Rectlinear motion exercises -> examples and tasks in rectlinear motion

Position, velocity and acceleration vectors in a plane motion -> position, velocity and accelaration in plane motion

Projectile motion as a plane motion -> missile/bullet motion as a plane motion

Smooth Circular motion -> smooth circular motion theory

Plane motion exercises -> examples and tasks in plane motions

Force and Newton's first law -> force, 1st law

Mass and Newton's second law -> mass, 2nd law

Newton's 3rd law and mass vs weight -> mass vs weight, 3rd law, friction

Applying Newton's Laws -> free-body diagram, point equilibrium and 2nd law applications

Contact forces and friction -> contact force, friction

Dynamics of Circular motion -> circular motion dynamics, applications

Object equilibrium and 2nd law application examples -> examples of object equilibrium and 2nd law applications

Contact force and friction examples -> exercises in force and friction

Circular dynamic and vertical circle motion examples -> exercises in circular dynamics

Advanced Newton law examples -> advanced (more difficult) exercises 


Getting into Electromagnetism -> electromagnetim, electric charge, conductors, insulators, quantization

Coulomb's law with examples -> Coulomb's law, superposition principle, Coulomb constant, how to solve problems, examples

Electric fields and field lines -> Electric fields, Solving problems around Electric fields and field lines

Electric dipoles -> Electric dipole, torque, potential and field 

Electric charge and field Exercises -> examples in electric charges and fields

Electric flux and Gauss's law -> Electric flux, Gauss's law

Applications of Gauss's law (part 1) -> applying Gauss's law, Gauss applications

Applications of Gauss's law (part 2) -> more Gauss applications

Electric flux exercises -> examples in electric flux and Gauss's law

Electric potential energy -> explanation of work-energy, electric potential energy

Calculating electric potentials -> more stuff about potential energy, potential, calculating potentials

Equipotential surfaces and potential gradient -> Equipotential surface, potential gradient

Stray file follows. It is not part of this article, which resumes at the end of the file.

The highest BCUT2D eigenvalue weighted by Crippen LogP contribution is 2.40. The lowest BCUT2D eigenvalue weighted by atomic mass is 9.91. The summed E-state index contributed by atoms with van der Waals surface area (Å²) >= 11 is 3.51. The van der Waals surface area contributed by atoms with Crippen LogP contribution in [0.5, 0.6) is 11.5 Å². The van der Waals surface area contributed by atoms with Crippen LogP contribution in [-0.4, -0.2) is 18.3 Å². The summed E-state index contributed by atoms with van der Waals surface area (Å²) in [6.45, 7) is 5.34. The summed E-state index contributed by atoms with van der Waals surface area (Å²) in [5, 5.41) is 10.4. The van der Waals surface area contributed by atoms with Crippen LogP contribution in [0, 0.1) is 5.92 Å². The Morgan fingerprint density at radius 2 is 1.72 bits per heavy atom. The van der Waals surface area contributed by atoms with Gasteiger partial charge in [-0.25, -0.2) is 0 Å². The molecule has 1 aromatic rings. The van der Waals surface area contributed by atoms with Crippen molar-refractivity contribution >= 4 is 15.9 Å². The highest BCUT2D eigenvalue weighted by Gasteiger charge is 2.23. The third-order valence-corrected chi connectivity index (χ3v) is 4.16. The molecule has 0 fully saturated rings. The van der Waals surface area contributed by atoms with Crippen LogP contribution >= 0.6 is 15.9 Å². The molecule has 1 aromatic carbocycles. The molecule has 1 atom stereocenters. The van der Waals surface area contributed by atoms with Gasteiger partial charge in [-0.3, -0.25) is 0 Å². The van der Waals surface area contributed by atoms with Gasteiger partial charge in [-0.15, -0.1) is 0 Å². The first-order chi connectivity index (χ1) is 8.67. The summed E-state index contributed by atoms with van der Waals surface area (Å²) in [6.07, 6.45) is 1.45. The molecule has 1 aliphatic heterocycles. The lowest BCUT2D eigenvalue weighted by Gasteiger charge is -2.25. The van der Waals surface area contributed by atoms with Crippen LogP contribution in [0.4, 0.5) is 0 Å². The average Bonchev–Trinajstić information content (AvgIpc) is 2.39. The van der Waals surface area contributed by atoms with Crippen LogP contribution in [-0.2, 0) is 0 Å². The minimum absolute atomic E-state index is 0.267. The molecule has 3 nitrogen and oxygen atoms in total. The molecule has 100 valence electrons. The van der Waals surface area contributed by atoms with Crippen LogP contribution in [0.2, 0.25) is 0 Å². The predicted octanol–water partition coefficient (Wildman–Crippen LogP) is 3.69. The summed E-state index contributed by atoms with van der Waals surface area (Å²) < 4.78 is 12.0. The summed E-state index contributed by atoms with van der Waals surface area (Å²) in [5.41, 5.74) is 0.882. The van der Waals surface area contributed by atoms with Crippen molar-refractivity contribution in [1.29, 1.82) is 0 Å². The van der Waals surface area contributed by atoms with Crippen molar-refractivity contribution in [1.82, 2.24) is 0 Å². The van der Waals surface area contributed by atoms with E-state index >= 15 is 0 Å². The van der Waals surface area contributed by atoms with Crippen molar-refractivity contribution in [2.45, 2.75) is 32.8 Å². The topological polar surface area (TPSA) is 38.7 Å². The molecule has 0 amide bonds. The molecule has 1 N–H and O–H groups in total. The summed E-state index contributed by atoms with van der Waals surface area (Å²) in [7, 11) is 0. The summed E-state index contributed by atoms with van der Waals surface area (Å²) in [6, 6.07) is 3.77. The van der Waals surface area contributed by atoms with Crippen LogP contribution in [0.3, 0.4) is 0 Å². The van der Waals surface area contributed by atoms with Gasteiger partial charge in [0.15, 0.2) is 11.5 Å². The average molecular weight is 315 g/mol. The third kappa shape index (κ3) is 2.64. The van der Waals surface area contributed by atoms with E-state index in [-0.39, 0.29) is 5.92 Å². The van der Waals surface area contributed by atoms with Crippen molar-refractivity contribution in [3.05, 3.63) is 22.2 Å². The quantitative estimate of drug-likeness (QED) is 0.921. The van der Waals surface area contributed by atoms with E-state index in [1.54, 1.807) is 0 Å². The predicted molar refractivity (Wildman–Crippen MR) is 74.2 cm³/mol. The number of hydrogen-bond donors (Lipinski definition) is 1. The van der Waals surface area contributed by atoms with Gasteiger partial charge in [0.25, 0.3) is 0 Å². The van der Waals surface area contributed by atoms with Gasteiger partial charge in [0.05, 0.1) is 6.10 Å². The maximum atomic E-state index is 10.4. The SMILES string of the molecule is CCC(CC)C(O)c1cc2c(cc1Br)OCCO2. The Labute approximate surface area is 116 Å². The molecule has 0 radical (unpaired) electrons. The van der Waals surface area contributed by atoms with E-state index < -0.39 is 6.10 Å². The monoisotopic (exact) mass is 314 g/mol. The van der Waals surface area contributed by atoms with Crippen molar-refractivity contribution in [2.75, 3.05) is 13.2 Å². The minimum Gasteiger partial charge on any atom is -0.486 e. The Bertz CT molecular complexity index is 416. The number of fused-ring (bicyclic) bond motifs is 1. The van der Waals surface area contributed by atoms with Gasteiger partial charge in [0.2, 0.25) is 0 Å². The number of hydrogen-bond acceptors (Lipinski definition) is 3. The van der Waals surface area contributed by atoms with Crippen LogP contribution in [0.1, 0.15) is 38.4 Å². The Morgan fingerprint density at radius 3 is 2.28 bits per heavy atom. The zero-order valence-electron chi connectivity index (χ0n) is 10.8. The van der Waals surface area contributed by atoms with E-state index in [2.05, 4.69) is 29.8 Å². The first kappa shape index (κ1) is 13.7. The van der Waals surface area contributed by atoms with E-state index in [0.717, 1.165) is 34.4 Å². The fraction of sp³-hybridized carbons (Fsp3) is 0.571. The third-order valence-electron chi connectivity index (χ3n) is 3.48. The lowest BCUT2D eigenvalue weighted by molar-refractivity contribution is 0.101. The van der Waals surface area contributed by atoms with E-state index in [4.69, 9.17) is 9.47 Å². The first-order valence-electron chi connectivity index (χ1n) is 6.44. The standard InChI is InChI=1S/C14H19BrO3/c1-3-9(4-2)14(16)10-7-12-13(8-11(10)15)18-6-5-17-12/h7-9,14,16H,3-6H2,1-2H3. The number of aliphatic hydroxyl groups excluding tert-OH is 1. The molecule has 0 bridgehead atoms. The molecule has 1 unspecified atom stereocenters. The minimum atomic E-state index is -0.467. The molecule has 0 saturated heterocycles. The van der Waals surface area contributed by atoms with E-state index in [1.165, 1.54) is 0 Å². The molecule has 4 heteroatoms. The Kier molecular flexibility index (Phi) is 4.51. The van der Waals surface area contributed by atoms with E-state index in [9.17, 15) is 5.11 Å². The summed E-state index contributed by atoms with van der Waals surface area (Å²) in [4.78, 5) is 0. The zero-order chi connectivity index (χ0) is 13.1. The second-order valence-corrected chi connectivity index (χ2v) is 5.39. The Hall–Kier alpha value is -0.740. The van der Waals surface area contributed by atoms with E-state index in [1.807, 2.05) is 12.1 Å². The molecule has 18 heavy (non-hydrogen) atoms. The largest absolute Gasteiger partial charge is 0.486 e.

Millikan's Oil Drop Experiment -> Millikan's experiment, electronvolt

Cathode ray tubes explained using electric potential -> cathode ray tube explanation

Electric potential exercises (part 1) -> applications of potential

Electric potential exercises (part 2) -> applications of potential gradient, advanced examples

Capacitors (Condensers) and Capacitance -> Capacitors, capacitance, calculating capacitance

How to solve problems around Capacitors -> combination, solving problems, simple example

And this is actually it for today!

Next time we will talk about Dielectric materials!



Thank you for scrolling back these years in college all those years ago in front of my eyes! :-)

You welcome and actually I'm still living in those years :P
I'm a CS Student :D

What are are practical applications of electromagnetism in our everyday life?


All electronic devices are based around Electromagnetism!
You may not need to know a lot about this to use those things in your daily live, but either way electricity would not be possible without DC and AC currents physics! Understanding the way that this energy "flows" through metal/conductive cables and how we can insulate them is very important, cause else we would see ourselfes being hit by electricity every day.

Also, how would you know what Ampere, Volt, Watt and other metrics that we see in our daily lifes mean? You don't just go and grab a new battery for your phone, you always have to check that it has the right voltage and ampere capacity (sometimes more might be better!). Wattage is how much electricity you use and by checking the power consumption of electronic devices you can reduce your bill drastically by not using those devices that much or by buying "new" ones that consume less energy :)

Hello @drifter1 What do you think about the Nikola Tesla Magnifying Transmitter ?

A very interesting and useful invention!

It's kind of sad that Tesla didn't got the respect he deserved when he was inventing machines that could help many many people around the world, but at least his work is appreciated now!